It’s also fun to watch the time extensions being used as part of the overall strategy, as we sometimes see players use them in situations where they have the goods, but want to make their opponents think they don’t. The idea of the shot clock has been around for awhile, and in 2018 we’ve continued to see it as a staple of high roller events and WPT tournaments.


Legal online poker in the U.S. experienced a landmark moment on May 1, 2018, when the player pools from WSOP Nevada, WSOP New Jersey, 888poker New Jersey, and the 888 network of poker sites in Delaware merged. This shared liquidity has given players in those states access to the largest player base for legal, regulated online poker in the U.S. since Black Friday.

This could be just the beginning of a renaissance for the online game in the U.S., as Pennsylvania will soon begin to offer online poker as well, with the possibility of adding many more players to the merged U.S. pool.

The addition of Pennsylvania would double the size of the U.S. player pool, and with many other states beginning to legalize sports betting, and players already itching to grab free bets no deposit offers here, it could just be a matter of time before online poker is up and running across several U.S. states.


We’ve never really seen anything quite like the Moneymaker PSPC Tour, with PokerStars running live $86 buy-in tournaments across the U.S., each with a first-place prize of a $30,000 Platinum Pass package that includes entry into the $25k PokerStars Players Championship.

Tournament winners have a once-in-a-lifetime opportunity to compete at the PSPC in the Bahamas in January, and along the way they – as well as everyone else who participated at each tour stop – had the opportunity to meet and play with 2003 WSOP Main Event Champion Chris Moneymaker.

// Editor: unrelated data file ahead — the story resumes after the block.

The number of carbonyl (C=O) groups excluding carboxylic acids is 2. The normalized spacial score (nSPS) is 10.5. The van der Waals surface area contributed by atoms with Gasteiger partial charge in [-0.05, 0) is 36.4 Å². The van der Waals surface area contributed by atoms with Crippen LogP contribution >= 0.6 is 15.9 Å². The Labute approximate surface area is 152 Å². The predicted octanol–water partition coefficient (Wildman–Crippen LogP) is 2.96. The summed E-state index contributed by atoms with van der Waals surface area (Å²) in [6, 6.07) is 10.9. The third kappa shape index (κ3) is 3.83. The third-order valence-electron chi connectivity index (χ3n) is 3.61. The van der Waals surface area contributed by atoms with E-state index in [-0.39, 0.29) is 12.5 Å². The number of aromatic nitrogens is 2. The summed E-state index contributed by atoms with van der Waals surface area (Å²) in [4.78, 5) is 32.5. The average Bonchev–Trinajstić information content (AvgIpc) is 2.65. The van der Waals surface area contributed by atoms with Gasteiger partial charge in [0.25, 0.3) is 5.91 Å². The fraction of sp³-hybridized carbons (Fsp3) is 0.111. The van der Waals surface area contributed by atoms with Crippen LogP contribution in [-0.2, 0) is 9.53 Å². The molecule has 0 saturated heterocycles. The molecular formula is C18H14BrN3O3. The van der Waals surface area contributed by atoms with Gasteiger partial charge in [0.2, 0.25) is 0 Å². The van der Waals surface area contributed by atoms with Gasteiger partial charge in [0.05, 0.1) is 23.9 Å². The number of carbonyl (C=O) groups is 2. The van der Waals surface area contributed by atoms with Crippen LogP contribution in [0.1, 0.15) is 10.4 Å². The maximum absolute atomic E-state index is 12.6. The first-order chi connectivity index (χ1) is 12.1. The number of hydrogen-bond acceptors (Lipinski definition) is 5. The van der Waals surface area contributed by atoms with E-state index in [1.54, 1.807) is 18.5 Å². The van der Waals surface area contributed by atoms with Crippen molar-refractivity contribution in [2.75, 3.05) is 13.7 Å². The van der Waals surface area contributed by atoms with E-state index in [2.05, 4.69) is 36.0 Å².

If you’re an American poker player, it’s great to see Chris Moneymaker making the rounds, as he’s still one of the game’s greatest ambassadors and the embodiment of the poker dream. It’s also intriguing to see the PokerStars brand attached to a live poker tour in the U.S. Who knows what we can expect from them in 2019?


Moneymaker inspired us with his realization of the poker dream in 2003, but in 2018 author Maria Konnikova confirmed that the dream is still alive and well.

Konnikova knew absolutely nothing about poker when she set out to learn the game in 2017. Konnikova’s original plan was to learn how to play and spend a year on the tournament poker circuit, as part of a research effort for a planned book on the role of luck in life.

She started studying game theory, received training from Poker Hall of Famer Erik Seidel, and started playing events on the PokerStars live circuit. Konnikova’s plans for the book went on hold, however, as that studying and training started turning into success on the felt.

Konnikova’s live winnings have eclipsed the $260K mark in less than two years of play, which includes a first-place finish in a $1,500 buy-in event at the PokerStars Caribbean Adventure in January.

That win earned Konnikova her largest career cash of $84,600, as well as Platinum Pass. Perhaps Konnikova will pull off the ultimate poker dream and book a huge score at the PSPC?!


We’ve seen tournament poker heaters before, but Justin Bonomo put on a show the likes of which seemed unimaginable in 2018.